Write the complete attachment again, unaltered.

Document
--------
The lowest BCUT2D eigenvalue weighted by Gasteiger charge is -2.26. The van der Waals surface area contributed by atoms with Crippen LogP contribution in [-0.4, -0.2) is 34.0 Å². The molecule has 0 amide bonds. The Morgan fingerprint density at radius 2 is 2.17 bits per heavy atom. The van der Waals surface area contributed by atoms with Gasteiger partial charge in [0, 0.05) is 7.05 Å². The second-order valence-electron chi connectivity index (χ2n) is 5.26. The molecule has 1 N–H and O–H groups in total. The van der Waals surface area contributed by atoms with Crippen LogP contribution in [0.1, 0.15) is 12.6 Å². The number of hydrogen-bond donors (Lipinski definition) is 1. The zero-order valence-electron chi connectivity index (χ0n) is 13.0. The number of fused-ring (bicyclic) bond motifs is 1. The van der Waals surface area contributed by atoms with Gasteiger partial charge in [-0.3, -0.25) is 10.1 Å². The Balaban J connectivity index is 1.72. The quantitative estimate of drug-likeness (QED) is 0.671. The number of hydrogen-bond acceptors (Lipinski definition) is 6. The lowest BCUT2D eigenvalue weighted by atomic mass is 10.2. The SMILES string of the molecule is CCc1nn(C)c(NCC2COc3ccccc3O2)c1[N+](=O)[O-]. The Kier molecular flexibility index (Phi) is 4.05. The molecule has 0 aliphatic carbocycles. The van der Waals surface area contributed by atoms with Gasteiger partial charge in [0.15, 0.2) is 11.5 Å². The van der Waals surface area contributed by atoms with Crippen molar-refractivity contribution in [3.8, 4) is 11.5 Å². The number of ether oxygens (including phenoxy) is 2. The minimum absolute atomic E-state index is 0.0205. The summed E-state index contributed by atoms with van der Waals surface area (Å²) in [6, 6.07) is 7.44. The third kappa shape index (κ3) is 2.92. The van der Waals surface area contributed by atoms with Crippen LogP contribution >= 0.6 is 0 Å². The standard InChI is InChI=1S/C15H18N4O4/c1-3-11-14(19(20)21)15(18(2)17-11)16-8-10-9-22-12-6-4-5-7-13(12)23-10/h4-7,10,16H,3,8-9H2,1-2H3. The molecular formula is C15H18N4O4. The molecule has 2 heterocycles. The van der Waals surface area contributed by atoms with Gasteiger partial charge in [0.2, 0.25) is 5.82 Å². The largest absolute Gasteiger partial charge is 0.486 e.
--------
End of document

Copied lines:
The lowest BCUT2D eigenvalue weighted by Gasteiger charge is -2.26. The van der Waals surface area contributed by atoms with Crippen LogP contribution in [-0.4, -0.2) is 34.0 Å². The molecule has 0 amide bonds. The Morgan fingerprint density at radius 2 is 2.17 bits per heavy atom. The van der Waals surface area contributed by atoms with Gasteiger partial charge in [0, 0.05) is 7.05 Å². The second-order valence-electron chi connectivity index (χ2n) is 5.26. The molecule has 1 N–H and O–H groups in total. The van der Waals surface area contributed by atoms with Crippen LogP contribution in [0.1, 0.15) is 12.6 Å². The number of hydrogen-bond donors (Lipinski definition) is 1. The zero-order valence-electron chi connectivity index (χ0n) is 13.0. The number of fused-ring (bicyclic) bond motifs is 1. The van der Waals surface area contributed by atoms with Gasteiger partial charge in [-0.3, -0.25) is 10.1 Å². The Balaban J connectivity index is 1.72. The quantitative estimate of drug-likeness (QED) is 0.671. The number of hydrogen-bond acceptors (Lipinski definition) is 6. The lowest BCUT2D eigenvalue weighted by atomic mass is 10.2. The SMILES string of the molecule is CCc1nn(C)c(NCC2COc3ccccc3O2)c1[N+](=O)[O-]. The Kier molecular flexibility index (Phi) is 4.05. The molecule has 0 aliphatic carbocycles. The van der Waals surface area contributed by atoms with Gasteiger partial charge in [0.15, 0.2) is 11.5 Å². The van der Waals surface area contributed by atoms with Crippen molar-refractivity contribution in [3.8, 4) is 11.5 Å². The number of ether oxygens (including phenoxy) is 2. The minimum absolute atomic E-state index is 0.0205. The summed E-state index contributed by atoms with van der Waals surface area (Å²) in [6, 6.07) is 7.44. The third kappa shape index (κ3) is 2.92. The van der Waals surface area contributed by atoms with Crippen LogP contribution >= 0.6 is 0 Å². The standard InChI is InChI=1S/C15H18N4O4/c1-3-11-14(19(20)21)15(18(2)17-11)16-8-10-9-22-12-6-4-5-7-13(12)23-10/h4-7,10,16H,3,8-9H2,1-2H3. The molecular formula is C15H18N4O4. The molecule has 2 heterocycles. The van der Waals surface area contributed by atoms with Gasteiger partial charge in [0.2, 0.25) is 5.82 Å². The largest absolute Gasteiger partial charge is 0.486 e.